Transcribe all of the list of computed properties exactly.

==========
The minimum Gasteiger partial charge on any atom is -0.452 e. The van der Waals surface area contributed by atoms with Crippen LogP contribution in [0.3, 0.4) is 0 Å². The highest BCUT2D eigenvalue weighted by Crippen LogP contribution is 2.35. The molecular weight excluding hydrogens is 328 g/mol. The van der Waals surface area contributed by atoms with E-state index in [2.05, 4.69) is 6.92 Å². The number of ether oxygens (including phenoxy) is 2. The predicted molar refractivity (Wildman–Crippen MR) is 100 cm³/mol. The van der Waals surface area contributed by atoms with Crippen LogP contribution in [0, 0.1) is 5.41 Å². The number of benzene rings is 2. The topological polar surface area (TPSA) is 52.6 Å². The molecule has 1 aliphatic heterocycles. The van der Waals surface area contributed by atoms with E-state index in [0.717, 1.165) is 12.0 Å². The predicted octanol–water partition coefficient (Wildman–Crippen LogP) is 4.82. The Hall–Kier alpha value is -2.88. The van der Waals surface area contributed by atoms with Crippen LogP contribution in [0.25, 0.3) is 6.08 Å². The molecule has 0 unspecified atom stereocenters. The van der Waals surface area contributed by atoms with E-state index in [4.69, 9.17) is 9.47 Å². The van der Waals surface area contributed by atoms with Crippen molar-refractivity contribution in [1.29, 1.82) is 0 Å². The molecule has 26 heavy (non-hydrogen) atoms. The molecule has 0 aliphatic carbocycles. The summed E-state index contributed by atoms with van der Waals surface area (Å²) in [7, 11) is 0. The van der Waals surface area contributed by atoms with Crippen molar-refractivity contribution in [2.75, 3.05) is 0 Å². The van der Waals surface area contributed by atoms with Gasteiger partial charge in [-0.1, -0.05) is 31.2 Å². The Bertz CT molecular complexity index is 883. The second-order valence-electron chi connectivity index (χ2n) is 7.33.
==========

The minimum Gasteiger partial charge on any atom is -0.452 e. The van der Waals surface area contributed by atoms with Crippen LogP contribution in [0.3, 0.4) is 0 Å². The highest BCUT2D eigenvalue weighted by Crippen LogP contribution is 2.35. The molecular weight excluding hydrogens is 328 g/mol. The van der Waals surface area contributed by atoms with E-state index in [2.05, 4.69) is 6.92 Å². The number of ether oxygens (including phenoxy) is 2. The predicted molar refractivity (Wildman–Crippen MR) is 100 cm³/mol. The van der Waals surface area contributed by atoms with Crippen LogP contribution in [0, 0.1) is 5.41 Å². The number of benzene rings is 2. The topological polar surface area (TPSA) is 52.6 Å². The molecule has 1 aliphatic heterocycles. The van der Waals surface area contributed by atoms with E-state index in [0.717, 1.165) is 12.0 Å². The predicted octanol–water partition coefficient (Wildman–Crippen LogP) is 4.82. The Hall–Kier alpha value is -2.88. The van der Waals surface area contributed by atoms with Crippen LogP contribution in [0.25, 0.3) is 6.08 Å². The molecule has 0 unspecified atom stereocenters. The van der Waals surface area contributed by atoms with E-state index in [4.69, 9.17) is 9.47 Å². The van der Waals surface area contributed by atoms with Crippen molar-refractivity contribution in [1.29, 1.82) is 0 Å². The molecule has 26 heavy (non-hydrogen) atoms. The molecule has 0 aliphatic carbocycles. The summed E-state index contributed by atoms with van der Waals surface area (Å²) in [7, 11) is 0. The van der Waals surface area contributed by atoms with Crippen molar-refractivity contribution in [2.75, 3.05) is 0 Å². The van der Waals surface area contributed by atoms with Gasteiger partial charge in [-0.1, -0.05) is 31.2 Å². The Bertz CT molecular complexity index is 883. The second-order valence-electron chi connectivity index (χ2n) is 7.33.